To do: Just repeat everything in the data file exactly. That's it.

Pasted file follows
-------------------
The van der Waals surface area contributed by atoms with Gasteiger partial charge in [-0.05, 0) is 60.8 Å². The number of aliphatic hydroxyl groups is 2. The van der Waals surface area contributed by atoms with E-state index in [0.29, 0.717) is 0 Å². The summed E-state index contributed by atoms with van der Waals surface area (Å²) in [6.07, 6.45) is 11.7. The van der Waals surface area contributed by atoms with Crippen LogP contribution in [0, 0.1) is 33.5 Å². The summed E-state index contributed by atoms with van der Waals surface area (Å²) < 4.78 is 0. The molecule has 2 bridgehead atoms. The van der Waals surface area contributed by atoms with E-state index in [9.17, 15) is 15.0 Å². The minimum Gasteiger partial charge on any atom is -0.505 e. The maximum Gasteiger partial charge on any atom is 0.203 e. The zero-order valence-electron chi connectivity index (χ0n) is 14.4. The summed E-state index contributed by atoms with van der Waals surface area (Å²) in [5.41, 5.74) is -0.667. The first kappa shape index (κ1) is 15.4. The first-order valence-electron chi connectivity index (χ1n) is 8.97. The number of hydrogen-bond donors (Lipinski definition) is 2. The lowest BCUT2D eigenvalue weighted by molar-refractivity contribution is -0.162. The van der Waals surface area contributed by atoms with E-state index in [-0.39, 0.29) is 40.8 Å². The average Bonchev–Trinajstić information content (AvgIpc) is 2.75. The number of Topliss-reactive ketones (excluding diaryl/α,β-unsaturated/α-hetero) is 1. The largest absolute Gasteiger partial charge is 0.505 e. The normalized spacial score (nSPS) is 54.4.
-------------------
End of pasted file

The van der Waals surface area contributed by atoms with Gasteiger partial charge in [-0.05, 0) is 60.8 Å². The number of aliphatic hydroxyl groups is 2. The van der Waals surface area contributed by atoms with E-state index in [0.29, 0.717) is 0 Å². The summed E-state index contributed by atoms with van der Waals surface area (Å²) in [6.07, 6.45) is 11.7. The van der Waals surface area contributed by atoms with Crippen LogP contribution in [0, 0.1) is 33.5 Å². The summed E-state index contributed by atoms with van der Waals surface area (Å²) < 4.78 is 0. The molecule has 2 bridgehead atoms. The van der Waals surface area contributed by atoms with E-state index in [9.17, 15) is 15.0 Å². The minimum Gasteiger partial charge on any atom is -0.505 e. The maximum Gasteiger partial charge on any atom is 0.203 e. The zero-order valence-electron chi connectivity index (χ0n) is 14.4. The summed E-state index contributed by atoms with van der Waals surface area (Å²) in [5.41, 5.74) is -0.667. The first kappa shape index (κ1) is 15.4. The first-order valence-electron chi connectivity index (χ1n) is 8.97. The number of hydrogen-bond donors (Lipinski definition) is 2. The lowest BCUT2D eigenvalue weighted by molar-refractivity contribution is -0.162. The van der Waals surface area contributed by atoms with E-state index in [-0.39, 0.29) is 40.8 Å². The average Bonchev–Trinajstić information content (AvgIpc) is 2.75. The number of Topliss-reactive ketones (excluding diaryl/α,β-unsaturated/α-hetero) is 1. The largest absolute Gasteiger partial charge is 0.505 e. The normalized spacial score (nSPS) is 54.4.